A quick social media note: I shut down my Facebook and Instagram accounts yesterday, at least temporarily, and as such blog posts won’t be shared there any longer. We’ll see if this hurts traffic or engagement on the site; you can still share posts yourself with the social media icons below, and sign up for email updates somewhere in that list of boxes on the right there.

On comics and candidates

Screen Shot 2016-05-25 at 10.21.08 PM.pngSo, Captain America’s a Nazi, supposedly.  And always has been.  He’s headed the Avengers for the majority of their existence and I think he was President once.  But right now is the big time to play that card.

Sure.

I’ve been reading comic books for a while, guys, and I’m old enough to recognize bullshit when I see it. Remember how people got all mad about the recent revelation that Han Solo was married during the original trilogy?  That was transparently a misdirect from the first panel and it got all sorts of people twisted up.  Now, I suspect the first panel of Steve Rogers: Captain America #2 is not going to be Cap saying “…Psych!” and that this will last a little bit longer than Solo’s “marriage.”  But for Christ’s sake, he got his original body back because a living embodiment of a Cosmic Cube decided to screw around with him.  (Comic books.  Shut up.)  So I suspect there are probably some shenanigans going on here.

Now, all that said, I really don’t like this direction, and making Cap a Nazi squicks for all kinds of reason that are more specific to Cap than, say, when they made Iron Man an asshole a couple of years ago.  Which, as it turned out, was a great storyline.  I was going to buy this issue, if only because I love the artist quite a bit, but I can’t reward this nonsense with my money.  But that doesn’t mean that I’m not fully aware that everything’s gonna get rolled back to normal in a few months.  And once it does, they can have my money again.


I think– and if I’ve said this before, it’s indisputably true now– that I’m officially tired of Bernie Sanders now, and it’s time for him to go the hell away.  There has not, to my knowledge, been a single debate between candidates of opposing political parties prior to the conventions in my lifetime, and there sure as shit hasn’t been one between the nominee of one party and the guy who came in second of the other.  And yeah, he came in second.  He lost.  He lost the second he decided he didn’t need to contest the South.  And it should have been obvious to everyone that he lost once New York happened.

It’s clear to me at this point that Sanders makes shitty decisions under pressure.  The first example was his fucking ridiculous family field trip to the Vatican, funded illegally by his campaign, so that he could bother the Pope for five minutes in a hallway for no clear reason.  And this “I’ll debate Trump” thing would be hilarious if he wasn’t clearly taking it seriously.  It’s also sexist as fuck; I refuse to believe he’d be entertaining this nonsense if the person who beat him wasn’t a woman.  Trump is transparently yanking him around by a chain right now and he doesn’t realize it.  It’s fucking pathetic.   And naming Cornel West to the platform committee at the convention is nothing more than a transparent attempt to blow the whole damn thing up.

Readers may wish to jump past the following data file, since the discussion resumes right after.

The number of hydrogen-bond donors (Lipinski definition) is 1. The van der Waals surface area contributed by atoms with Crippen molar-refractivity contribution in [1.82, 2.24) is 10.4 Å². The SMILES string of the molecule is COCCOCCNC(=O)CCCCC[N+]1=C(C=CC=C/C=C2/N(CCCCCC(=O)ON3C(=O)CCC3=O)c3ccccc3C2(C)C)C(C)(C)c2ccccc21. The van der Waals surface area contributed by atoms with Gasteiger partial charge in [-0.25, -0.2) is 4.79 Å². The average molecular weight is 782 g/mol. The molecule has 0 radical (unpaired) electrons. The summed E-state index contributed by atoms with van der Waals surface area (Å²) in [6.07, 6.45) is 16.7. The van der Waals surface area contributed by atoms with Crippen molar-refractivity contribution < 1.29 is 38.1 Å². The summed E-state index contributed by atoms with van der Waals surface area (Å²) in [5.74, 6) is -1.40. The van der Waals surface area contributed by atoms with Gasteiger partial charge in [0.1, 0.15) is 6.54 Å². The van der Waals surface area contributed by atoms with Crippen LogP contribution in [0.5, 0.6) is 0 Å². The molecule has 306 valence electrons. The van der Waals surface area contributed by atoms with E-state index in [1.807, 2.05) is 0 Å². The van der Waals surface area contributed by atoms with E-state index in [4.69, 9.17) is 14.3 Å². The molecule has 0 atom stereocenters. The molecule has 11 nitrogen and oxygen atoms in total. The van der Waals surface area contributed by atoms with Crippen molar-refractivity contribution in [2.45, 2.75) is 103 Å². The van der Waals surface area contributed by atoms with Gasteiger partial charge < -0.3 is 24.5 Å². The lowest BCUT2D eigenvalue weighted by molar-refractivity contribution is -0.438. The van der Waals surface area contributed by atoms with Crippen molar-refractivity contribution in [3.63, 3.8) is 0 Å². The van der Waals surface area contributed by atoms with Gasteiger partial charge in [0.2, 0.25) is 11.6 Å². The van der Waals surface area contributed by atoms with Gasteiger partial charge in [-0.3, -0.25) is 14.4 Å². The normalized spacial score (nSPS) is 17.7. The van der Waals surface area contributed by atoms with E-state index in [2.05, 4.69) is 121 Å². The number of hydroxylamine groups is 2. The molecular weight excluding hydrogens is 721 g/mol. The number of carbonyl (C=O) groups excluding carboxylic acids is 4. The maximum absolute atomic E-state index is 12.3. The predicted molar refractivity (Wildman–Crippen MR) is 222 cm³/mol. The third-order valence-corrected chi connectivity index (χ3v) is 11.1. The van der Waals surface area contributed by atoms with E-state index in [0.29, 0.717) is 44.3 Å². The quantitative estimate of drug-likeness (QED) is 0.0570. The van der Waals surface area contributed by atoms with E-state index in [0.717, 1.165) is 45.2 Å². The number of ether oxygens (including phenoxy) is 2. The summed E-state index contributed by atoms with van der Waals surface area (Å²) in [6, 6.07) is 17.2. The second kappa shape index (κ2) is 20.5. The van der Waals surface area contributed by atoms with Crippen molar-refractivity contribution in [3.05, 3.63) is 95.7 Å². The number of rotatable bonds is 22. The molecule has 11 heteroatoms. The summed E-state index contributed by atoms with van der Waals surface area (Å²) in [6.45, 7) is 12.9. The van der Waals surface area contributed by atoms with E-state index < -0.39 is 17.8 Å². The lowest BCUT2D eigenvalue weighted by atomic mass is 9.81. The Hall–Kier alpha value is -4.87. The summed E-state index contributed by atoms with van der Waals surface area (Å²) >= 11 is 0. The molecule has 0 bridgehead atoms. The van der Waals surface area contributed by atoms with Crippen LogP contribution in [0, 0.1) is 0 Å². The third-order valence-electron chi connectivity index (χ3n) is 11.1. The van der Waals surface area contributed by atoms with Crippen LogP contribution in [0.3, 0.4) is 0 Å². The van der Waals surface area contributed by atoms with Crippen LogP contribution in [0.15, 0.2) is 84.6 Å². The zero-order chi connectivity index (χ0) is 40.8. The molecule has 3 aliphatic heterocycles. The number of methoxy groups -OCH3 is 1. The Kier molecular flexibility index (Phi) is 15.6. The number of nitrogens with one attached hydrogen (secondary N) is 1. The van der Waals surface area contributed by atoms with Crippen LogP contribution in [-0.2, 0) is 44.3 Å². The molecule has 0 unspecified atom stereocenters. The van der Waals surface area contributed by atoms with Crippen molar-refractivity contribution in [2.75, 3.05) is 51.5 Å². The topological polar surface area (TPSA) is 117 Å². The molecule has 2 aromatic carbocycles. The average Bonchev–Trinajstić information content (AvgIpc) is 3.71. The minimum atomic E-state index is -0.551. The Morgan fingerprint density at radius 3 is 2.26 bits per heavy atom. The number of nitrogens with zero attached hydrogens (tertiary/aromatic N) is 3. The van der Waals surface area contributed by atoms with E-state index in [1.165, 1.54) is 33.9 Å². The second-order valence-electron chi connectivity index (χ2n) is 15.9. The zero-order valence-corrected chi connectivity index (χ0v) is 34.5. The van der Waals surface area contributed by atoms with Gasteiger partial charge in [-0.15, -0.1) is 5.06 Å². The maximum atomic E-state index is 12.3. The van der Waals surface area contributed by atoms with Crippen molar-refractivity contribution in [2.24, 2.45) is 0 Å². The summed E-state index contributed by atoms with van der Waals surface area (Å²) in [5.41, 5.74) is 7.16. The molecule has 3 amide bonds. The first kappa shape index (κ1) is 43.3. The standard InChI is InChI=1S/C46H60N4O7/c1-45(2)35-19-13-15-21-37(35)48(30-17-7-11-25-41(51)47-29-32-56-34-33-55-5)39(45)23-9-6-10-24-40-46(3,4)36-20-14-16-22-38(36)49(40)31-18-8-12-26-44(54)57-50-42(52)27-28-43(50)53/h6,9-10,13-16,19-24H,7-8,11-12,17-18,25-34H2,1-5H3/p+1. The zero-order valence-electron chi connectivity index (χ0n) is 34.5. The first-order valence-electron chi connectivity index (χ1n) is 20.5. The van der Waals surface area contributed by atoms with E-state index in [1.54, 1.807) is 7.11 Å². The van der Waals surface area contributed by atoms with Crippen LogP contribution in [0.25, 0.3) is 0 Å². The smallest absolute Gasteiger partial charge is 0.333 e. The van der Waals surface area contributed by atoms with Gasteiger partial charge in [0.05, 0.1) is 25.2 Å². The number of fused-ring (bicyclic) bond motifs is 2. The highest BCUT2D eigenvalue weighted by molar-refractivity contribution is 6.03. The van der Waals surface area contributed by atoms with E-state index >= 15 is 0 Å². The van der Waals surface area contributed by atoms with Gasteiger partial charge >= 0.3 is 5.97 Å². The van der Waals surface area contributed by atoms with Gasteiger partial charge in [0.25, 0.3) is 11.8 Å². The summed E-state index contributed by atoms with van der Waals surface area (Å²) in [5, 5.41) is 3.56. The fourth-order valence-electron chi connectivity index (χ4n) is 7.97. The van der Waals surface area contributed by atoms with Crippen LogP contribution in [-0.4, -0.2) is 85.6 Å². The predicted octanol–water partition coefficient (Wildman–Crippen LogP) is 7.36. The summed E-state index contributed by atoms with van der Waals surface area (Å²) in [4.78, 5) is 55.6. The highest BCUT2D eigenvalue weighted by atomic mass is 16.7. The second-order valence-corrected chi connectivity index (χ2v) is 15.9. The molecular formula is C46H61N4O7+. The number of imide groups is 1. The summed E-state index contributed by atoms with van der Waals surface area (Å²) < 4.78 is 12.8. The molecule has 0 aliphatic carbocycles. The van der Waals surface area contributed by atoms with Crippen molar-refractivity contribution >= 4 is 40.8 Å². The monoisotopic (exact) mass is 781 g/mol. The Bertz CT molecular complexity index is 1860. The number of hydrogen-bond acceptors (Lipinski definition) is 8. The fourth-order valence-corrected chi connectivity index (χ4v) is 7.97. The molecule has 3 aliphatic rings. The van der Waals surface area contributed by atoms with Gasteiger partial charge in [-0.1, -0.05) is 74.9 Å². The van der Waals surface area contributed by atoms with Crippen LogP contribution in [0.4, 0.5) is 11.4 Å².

Screw this guy.  I can’t wait for Al Giordano to announce his primary run for real so I can contribute money to him.


While I’m ranting, let’s cancel the Olympics before they turn Zika into a worldwide epidemic.  I think as soon as “the swimmers and boaters will literally be competing in human waste” became something that we just shrugged at they should have canned the damn thing, and that’s old shit by now.  Add in a planetary infectious disease that causes microcephaly in infants and I just don’t really see the need for the floor competition this year.  dt_160302_olympics_rings_zika_mosquito_800x600.jpg

#REVIEW: Captain America: CIVIL WAR

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And now, let me geek the hell out for a few minutes.

We’ll start with the tl;dr version: Captain America: Civil War: The Search for More Colons is the best Marvel movie.  You should go see it.  There’s really no reason to read the rest of this.  Just go see the damn movie.  Get it?  Got it?  Good.

Minor spoilers beyond the line, but nothing huge:

Continue reading “#REVIEW: Captain America: CIVIL WAR”

On the Spider-Man costume

So the last Civil War trailer just dropped, and it was super awesome right up until the point where Spider-Man and his godawful costume showed up: Screen Shot 2016-03-10 at 2.45.16 PM.pngThat looks terrible, guys.  Somebody on Twitter compared it to a parade float, and that’s not far off.

Here’s the still Marvel released:

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I don’t know what the deal is with the mechanical black part of his eyes (they whirr!  And if you click for huge, which you can, you’ll see there’s actually telescoping parts in there!) but the rest of the suit looks infinitely better in this shot.  So I’m gonna assume they just hadn’t quite finished the CG or something on the shot that’s in the trailer.

The end.

REBLOG: Sikh Captain America: The Man Behind the Shield

I love this story, and the more attention it gets the better.

The Nerds of Color

Is America ready for a Sikh Captain America — a superhero fighting hate crimes and intolerance? In the wake of 9/11, the massacre of Sikh Americans in Oak Creek, Wisconsin, and America post-Ferguson, my answer is a resounding yes! If superheroes can battle aliens, cyborgs, and fellow villainous superheroes, why can’t there be one that fights for social and racial justice?

In 2013, cartoonist Vishavjit Singh wore a Captain America costume for the first time with a royal blue turban to match his ensemble. The short documentary Red, White, and Beard is a quirky, lighthearted glance into Sikh Captain America and the man behind this growing phenomenon.